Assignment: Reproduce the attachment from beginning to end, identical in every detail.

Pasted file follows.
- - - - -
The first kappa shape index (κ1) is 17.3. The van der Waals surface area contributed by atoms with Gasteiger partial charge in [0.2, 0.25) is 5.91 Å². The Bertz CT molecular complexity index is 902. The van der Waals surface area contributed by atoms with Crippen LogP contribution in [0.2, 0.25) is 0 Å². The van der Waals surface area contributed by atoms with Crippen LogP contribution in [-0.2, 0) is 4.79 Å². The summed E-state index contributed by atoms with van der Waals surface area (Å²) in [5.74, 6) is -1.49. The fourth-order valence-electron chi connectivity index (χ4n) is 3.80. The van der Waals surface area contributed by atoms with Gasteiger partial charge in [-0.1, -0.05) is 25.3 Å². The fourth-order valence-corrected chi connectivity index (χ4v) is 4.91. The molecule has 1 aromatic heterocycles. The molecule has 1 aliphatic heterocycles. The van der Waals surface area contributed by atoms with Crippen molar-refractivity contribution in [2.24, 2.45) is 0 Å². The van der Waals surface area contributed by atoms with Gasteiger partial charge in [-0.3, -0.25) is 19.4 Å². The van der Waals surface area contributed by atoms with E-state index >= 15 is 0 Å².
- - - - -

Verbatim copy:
The first kappa shape index (κ1) is 17.3. The van der Waals surface area contributed by atoms with Gasteiger partial charge in [0.2, 0.25) is 5.91 Å². The Bertz CT molecular complexity index is 902. The van der Waals surface area contributed by atoms with Crippen LogP contribution in [0.2, 0.25) is 0 Å². The van der Waals surface area contributed by atoms with Crippen LogP contribution in [-0.2, 0) is 4.79 Å². The summed E-state index contributed by atoms with van der Waals surface area (Å²) in [5.74, 6) is -1.49. The fourth-order valence-electron chi connectivity index (χ4n) is 3.80. The van der Waals surface area contributed by atoms with Gasteiger partial charge in [-0.1, -0.05) is 25.3 Å². The fourth-order valence-corrected chi connectivity index (χ4v) is 4.91. The molecule has 1 aromatic heterocycles. The molecule has 1 aliphatic heterocycles. The van der Waals surface area contributed by atoms with Crippen molar-refractivity contribution in [2.24, 2.45) is 0 Å². The van der Waals surface area contributed by atoms with Gasteiger partial charge in [-0.3, -0.25) is 19.4 Å². The van der Waals surface area contributed by atoms with E-state index >= 15 is 0 Å².